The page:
If we're going to lay blame on Durham PD for this tragedy, anyone else who knew that Huerta (a 17 year old) had the pistol is equally culpable.
Obviously cold and helpless (his hands are tucked beneath the sweatshirt) there on the street. But why should readers encourage this kind of behavior by leaving money for him? The money makes him a target for those who might rob him. This is a prime example of what shelters are for...
"Old White Guy" - Isn't this article suggesting to readers we engage in different forms of age, race and sex discrimination?
Why not elect leaders based on their beliefs and the solutions they intend to implement?
Sarah, The writer clearly is safety conscious. Why restrict his rights to carry?
I tend to understate things from time to time. You *might* feel comfortable abdicating the responsibility for your personal safety (and the safety of your loved ones) to police but you DON'T have the right to make that choice for everyone else.
If you had actually taken the CCW class or did any serious study on this subject you'd already know that those who legally carry understand that a lawyer is literally attached to every bullet that comes out of your barrel. You'd also know that you could face charges for merely drawing your weapon. Permit holders know that they will be the ones held responsible for what happens to everyone and everything that they happen to shoot (intentionally or unintentionally).
Permit holders aren't required to fire and many don't carry except to protect themselves. The police can't be everywhere. LEO's will secure the crime scene or clean it up after the fact but they are NOT under any obligation to protect individuals. ( http://www.firearmsandliberty.com/kasler-p… )
I encourage you and Ms. Sorg to get out of your pajamas and take some firearm safety classes when you get a chance. BTW, your cell phone isn't bullet proof.
The uninformed and uninitiated seem fearful of permit holders perhaps because they don't know what it takes to get a CCW permit. The expense is minimal (a couple hundred bucks depending on how you count it) but it requires 3 trips to your local sheriff's office, signatures from persons who will vouch for your character and a whole days worth of your time in a classroom and range before you can get a certificate to apply. If you do something wrong with your gun (or even if you do something right) you risk losing your personal reputation, your right to own or carry firearms for the rest of your life and whatever you've earned in life that you might consider worth protecting. Even after the new law was passed, it is still illegal to drink and carry concealed (even one drink).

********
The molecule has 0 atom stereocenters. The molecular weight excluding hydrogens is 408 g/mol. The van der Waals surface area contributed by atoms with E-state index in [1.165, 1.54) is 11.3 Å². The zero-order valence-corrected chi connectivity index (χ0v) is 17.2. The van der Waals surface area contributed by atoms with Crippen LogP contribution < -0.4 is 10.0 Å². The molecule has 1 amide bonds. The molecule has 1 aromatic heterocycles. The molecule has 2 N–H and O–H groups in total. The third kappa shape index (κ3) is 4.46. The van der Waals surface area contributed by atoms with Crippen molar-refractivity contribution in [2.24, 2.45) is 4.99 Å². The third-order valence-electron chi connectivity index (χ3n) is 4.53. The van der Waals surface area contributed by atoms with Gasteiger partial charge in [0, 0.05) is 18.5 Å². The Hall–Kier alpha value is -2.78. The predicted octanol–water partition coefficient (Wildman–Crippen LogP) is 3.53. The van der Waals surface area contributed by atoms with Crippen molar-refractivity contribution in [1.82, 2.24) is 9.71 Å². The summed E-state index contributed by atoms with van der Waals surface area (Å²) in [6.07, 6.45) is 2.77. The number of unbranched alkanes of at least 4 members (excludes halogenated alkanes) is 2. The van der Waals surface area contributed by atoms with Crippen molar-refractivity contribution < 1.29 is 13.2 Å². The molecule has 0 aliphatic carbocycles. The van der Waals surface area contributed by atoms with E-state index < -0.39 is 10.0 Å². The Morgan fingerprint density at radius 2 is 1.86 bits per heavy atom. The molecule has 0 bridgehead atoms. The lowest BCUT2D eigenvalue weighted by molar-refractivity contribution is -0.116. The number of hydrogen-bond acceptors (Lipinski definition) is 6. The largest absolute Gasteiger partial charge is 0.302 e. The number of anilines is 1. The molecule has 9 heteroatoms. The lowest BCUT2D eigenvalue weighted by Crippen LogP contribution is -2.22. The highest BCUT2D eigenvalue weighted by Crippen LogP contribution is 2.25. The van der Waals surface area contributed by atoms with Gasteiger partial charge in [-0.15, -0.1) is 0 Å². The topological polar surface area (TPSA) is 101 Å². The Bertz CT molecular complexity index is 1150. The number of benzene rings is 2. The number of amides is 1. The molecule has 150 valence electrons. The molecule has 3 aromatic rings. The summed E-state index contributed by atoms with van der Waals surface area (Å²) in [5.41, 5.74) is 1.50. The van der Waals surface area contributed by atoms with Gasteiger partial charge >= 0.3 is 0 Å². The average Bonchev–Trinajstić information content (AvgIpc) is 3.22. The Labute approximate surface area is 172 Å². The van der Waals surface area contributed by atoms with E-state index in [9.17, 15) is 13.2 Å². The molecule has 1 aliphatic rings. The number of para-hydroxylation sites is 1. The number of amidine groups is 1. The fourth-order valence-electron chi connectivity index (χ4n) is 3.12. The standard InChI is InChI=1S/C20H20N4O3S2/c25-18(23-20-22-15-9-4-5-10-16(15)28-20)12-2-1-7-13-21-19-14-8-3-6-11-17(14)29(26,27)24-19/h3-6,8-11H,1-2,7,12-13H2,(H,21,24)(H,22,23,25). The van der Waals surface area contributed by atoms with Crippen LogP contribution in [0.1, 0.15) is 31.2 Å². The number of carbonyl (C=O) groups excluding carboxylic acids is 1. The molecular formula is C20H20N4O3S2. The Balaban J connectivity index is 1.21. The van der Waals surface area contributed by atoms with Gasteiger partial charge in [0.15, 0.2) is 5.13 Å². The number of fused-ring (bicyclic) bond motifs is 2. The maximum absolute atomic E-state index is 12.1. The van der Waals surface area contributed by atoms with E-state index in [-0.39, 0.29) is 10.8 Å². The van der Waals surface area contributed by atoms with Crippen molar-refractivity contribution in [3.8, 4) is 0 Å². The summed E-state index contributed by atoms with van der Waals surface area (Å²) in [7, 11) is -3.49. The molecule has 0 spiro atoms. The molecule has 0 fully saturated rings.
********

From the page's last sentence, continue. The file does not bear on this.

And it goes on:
Persons enter bars and *not* drink alcohol all the time. These persons are often the designated drivers who are ordering soft drinks. My point here is that after going through all the trouble and actually getting a CCW permit, you're a whole lot less likely to risk your life or the lives of others by drinking in a bar while (legally) carrying concealed or engaging in other dangerous behaviors. Criminals on the other hand don't care about laws.
So what kinds of persons does this article (and gun control in general) appeal to?
Let me take a guess. Social elitists, bureaucrats and academics that have never been properly exposed to firearms. Is that the only segment of society that Indy wants to appeal to?
The statistics referenced in this article are mere window dressing. They don't have anything to do with conceal carry permit holders. The polling didn't require any knowledge of the subject by the respondents and the owners of the venues still have the right to run their businesses as they please. The competitors of the businesses which choose to be "Gun Free Zones" are arguably safer because law abiding armed citizens aren't being turned away.
This article offers no suggestions on what readers should do to prevent violent crime or protect society. The author botched an opportunity to ask law enforcement officers about what could be done towards that end. In terms of accurately informing the public this article also she fails miserably. Indy readers and sponsors probably expect more and better than this kind of article. My suggestion is that the author should stick to subjects like food, music and "feel good subject" but not public policy. Judging from some of the commentary, I am not alone in this way of thinking.
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